Winchester Chest Clinic History
Sarah Winchester - A "Munificent Benefactor"
Sarah L. Pardee grew up in New Haven and married William Wirt Winchester, son of the founder of the Winchester Repeating Arms Company. William died at age 43 in March 1881' a victim of Tuberculosis. The couple's infant daughter, Anne Pardee, had died 15 years earlier. The deaths devastated Sarah and left her the sole heir to a $20 million estate. In memory of her late husband, Sarah established the Winchester Fund for treatment of tuberculosis at New Haven Hospital and donated $1.8 million during her lifetime.
In 1892, Sarah moved to San Jose, Calif., purchased an eight room house on 150 acres and began to add on to it. By the time of her death in 1922, Sarah's Victorian house contained 160 rooms and was surrounded by six acres of gardens. Filled with unexplained features' it has come to be called the Winchester Mystery House.
According to the myth that has grown up around Sarah, she was convinced by a Boston medium that building would appease or confuse the evil spirits of those killed by the "Gun that Won the West". However, her attorney credited the house's size to Sarah's desire to accommodate visiting relatives. Sarah is buried far from the mystery house in Hew Haven's Evergreen Cemetery...next to her husband and daughter.
The Story of the Winchester Mystery House:
The Winchester Mystery House is a 160 room, $5,500,000 Victorian mansion that was owned, designed and built under the direct supervision of Sarah L. Winchester (Mrs. William Wirt Winchester). She was the daughter of Leonard and Sarah Burns Pardee of New Haven, Connecticut. The history begins at the height of the Civil War when Sarah Pardee met and married William Wirt Winchester, the son of the manufacturer of the famous Winchester Repeating Rifle. They had one child, Annie Pardee, who died of marasmas (Tuberculosis) about a month after birth. Then, about 15 years later, her husband died of pulmonary tuberculosis March 7, 1881).
Mrs. Winchester was deeply upset by the deaths of her husband and daughter and seems to have consulted a spiritualistic medium. Reportedly, the medium explained that the spirits of all those who had been killed by the rifles her family had manufactured, had sought their revenge by taking the lives of her loved ones. Further, these spirits had placed a curse on her and would haunt her forever. But the medium also stated that she could escape the curse by moving west, buying a house, and continuously building on it as the spirits directed. In this way, she could escape them and perhaps find the key to eternal life.
Whether Mrs. Winchester believed the medium or not is unclear. But she did move to what is now San Jose, California in 1884 and purchased an eight (8) room farmhouse from a Dr. Caldwell. She immediately began her never-ceasing building project. With a great deal of money and very few responsibilities, she satisfied her every whim and arrant notion by keeping a staff of 18-20 domestic servants, 10-22 carpenters and 12-18 gardeners and field hands constantly busy. She had no master plan for a house and according to her carpenters, built whenever, wherever, and how so-ever she pleased. As a result of the constant building, tearing down and remodeling her mansion spread like a cancer, engulfing several outlaying structures over the southeast section of her 161.919 acre estate. She built steadily - 24 hours a day for 38 years - until her death in 1922.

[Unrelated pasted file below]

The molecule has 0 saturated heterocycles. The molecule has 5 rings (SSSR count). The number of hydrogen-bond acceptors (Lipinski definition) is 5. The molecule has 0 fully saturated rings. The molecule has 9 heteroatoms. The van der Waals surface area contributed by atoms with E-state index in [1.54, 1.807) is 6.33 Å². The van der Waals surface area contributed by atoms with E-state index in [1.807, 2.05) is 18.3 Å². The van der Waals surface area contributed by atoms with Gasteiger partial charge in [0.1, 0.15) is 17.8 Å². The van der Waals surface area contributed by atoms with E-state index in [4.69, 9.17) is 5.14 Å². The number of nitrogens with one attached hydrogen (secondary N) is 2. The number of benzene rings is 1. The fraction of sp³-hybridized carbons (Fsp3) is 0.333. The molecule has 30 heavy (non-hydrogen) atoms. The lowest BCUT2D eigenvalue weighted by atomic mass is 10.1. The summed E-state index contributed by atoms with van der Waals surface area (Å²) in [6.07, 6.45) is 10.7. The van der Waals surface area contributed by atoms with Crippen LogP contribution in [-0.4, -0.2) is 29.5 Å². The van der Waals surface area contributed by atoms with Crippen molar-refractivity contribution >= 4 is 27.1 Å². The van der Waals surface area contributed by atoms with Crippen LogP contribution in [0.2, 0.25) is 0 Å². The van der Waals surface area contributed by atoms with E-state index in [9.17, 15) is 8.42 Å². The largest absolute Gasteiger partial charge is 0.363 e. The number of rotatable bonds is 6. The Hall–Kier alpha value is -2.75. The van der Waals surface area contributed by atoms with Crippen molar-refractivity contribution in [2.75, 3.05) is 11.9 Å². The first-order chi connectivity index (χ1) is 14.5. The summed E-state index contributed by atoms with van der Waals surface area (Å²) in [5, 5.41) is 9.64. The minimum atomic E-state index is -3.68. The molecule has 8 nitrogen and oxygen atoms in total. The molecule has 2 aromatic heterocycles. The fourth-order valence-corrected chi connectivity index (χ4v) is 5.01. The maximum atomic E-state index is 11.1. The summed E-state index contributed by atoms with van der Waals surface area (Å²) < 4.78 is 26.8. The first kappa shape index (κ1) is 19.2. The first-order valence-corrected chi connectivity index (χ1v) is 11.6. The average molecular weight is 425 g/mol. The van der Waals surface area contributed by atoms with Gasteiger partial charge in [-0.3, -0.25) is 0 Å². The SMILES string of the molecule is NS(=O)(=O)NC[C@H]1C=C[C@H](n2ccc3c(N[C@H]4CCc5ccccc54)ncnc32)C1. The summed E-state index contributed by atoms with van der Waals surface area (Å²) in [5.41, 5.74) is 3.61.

During the 38 years Mrs. Winchester worked on her mansion, local people would pass by the estate and would wonder at the goings on. Many would try to explain it to others, From one telling to the next, many strange stories would arise. Frequently, these stories would be recounted to Mrs. Winchester and, according to her niece, Mrs. Marian Marriott, would upset her very greatly. Many of these stories have been retold so many times, they have become part of the legend of the House. In reality, Mrs. Winchester was a very sane, although eccentric, person. If she had actually believed that she would have eternal life if she kept building, why did she leave a will? Those who worked for her usually stayed for 15 or 20 years. One carpenter stayed and worked for 36 years.
The Winchester Clinic Time Line
- 1857 - Oliver Winchester (shirt manufacturer) invested in New Haven Arms Co.
- 1866 - Winchester Repeating Arms Division opened
- 1871 - Winchester's son William Wirt Winchester is named Vice President of the rifle division
- 1881 - William Wirt Winchester died of tuberculosis
- 1909 - Sarah Winchester (William's widow) donated $500,000 in the name of William Wirt Winchester for the "care and treatment of Tuberculosis" to the Connecticut General Hospital Society
- 1918 - William Wirt Winchester Hospital (tuberculosis sanitarium) was completed in West Haven on the site of the present VA Hospital
- 1919 - The William Wirt Winchester Hospital was leased to the U.S. government as a treatment center for soldiers with tuberculosis.
- 1940's The William Wirt Winchester Hospital was again leased to the U.S. government during World War II as a station hospital.
- 1948 - The William Wirt Winchester Hospital was sold to the U.S. government
- 1954 - The Private Pavilion at the New Haven Hospital was renamed William Wirt Winchester Building.
- 1953 - Winchester Chest Clinic was started in the Howard Avenue Building (Contagious Disease Building)
- 1958 - Winchester Chest Clinic moved to LMP 5th floor
- 1978 - Renovation of LMP 5040 clinic relocated to Hunter for 1 1/2 years during renovation
- 1994 - New Winchester Chest Clinic opened at it's present location in Fitkin II